Monday, February 16, 2015

George & Abe -- That's Presidents' Day


Today, I'm overlooking the whole Illuminati nexus thing with Washington and Lincoln and the shady dealings that elevated them to the presidency. Whatever secret information I may have intuited about them having to do with the Mysteries of Weird, I'm setting it aside. That's my serious face, this is my happy face, as I join the rest of the world in just blithely accepting the surface report of their service. Hurray for me! For one day, pyramids don't have eyeballs! The Illuminati aren't secretly symbolized in the American Eagle. I'm so happy! It'll be fun to see only what the other half sees!

I have to confess, though, I don't really know a tremendous amount of stuff about Washington and Lincoln. I was sick the day they covered them in school. But let me hasten to add that what I do know, I like. What's there not to like? These men brought us through whatever challenges there were at the time, and now we're fine. And they personally inspired me. So, everything I've managed to learn about them, while far from expert status, is something I feel I've done a good job retaining. We're always our worst critic -- as the old saw goes -- so I'd give myself only a weak A minus, perhaps dropping it to a strong B+ if I wasn't so generous. The other half of being your own worst critic is being the most generous forgiving your faults.

I'll go first with the main things I remember about George Washington. My earliest memories, looking through the haze, show a cherry tree, and him as a boy cutting it down. His father asked him about it, he said the Illuminati did it, and everyone lived happily ever after. Some time later, he crossed the Delaware, arriving safely on the other side. He was dentally challenged, being born with wooden teeth. One night he made a wish to be on the dollar bill, and woke up and it was so! I find that very puzzling; I couldn't wish myself out of an imaginary paper bag.

Next is Honest Abe, and what I remember about him, first, he was honest. He read by the fireplace, was a smart kid, then a smart man, split rails by day, and hairs by night, in debates. A little girl asked him to grow a beard, which he did, thankful she didn't ask him to wear pink panties and play with dolls. Later, with his beard, he led one side in the Civil War, annihilating the other. Finally, he survived all that just to be killed.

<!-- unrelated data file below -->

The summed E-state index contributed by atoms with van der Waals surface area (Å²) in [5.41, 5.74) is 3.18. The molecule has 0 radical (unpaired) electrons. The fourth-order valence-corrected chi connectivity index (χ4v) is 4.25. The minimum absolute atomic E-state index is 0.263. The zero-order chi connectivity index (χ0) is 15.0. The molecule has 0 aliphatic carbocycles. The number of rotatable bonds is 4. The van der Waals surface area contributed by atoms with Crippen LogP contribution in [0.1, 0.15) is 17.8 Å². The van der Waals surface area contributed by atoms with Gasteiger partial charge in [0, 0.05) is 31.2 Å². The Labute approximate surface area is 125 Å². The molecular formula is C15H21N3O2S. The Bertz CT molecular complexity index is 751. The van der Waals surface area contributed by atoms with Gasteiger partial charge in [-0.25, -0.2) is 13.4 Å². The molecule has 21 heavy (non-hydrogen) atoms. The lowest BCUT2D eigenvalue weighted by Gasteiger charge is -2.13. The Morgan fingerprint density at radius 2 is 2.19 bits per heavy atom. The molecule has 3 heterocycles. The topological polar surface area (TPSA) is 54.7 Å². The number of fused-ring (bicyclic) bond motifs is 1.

You can't get better than these guys. That much is certain. Still, though, understandably, we seek men for the office who at least aspire to be as good, if not better. That much has already been proven, as other men have held the same office. Each in his own way tried to emulate his forebears -- Washington and Lincoln -- and yet, however good they were, each fell way short of the mark. Except for Obama, who, like Lincoln, started with a team of rivals and only got more.

(Kids, share these with your teacher for a sure A)

Neither ever jump-started a car, positive to positive, negative to grounded metal part, then disconnecting the cables in the reverse order. Too complicated.
Neither had any favorite records, always having to hear music live, or perhaps on a music box. In fact, most of the technological stuff we take for granted, they didn't.
Neither ever used a telephone, not the crank model, the dial phone, a telephone booth, or a cell phone. They had lots of time on their hands.
Both could speak English, no big deal.
Both had wives and lost their virginity at some point.
Both had a carbon footprint, but never as big and bad as ours.


Washington never had to face a camera, Lincoln did. Washington faced painters, who quit before they got done. Lincoln's cameras achieved their goals.
Lincoln was born the same year as Edgar Allan Poe, Washington wasn't.
Washington died before the 1800s, Lincoln didn't live to see the 1700s.
There simply aren't many other differences between them. Both men were very similar to the other. What Lincoln lacked, Washington made up, and vice versa.

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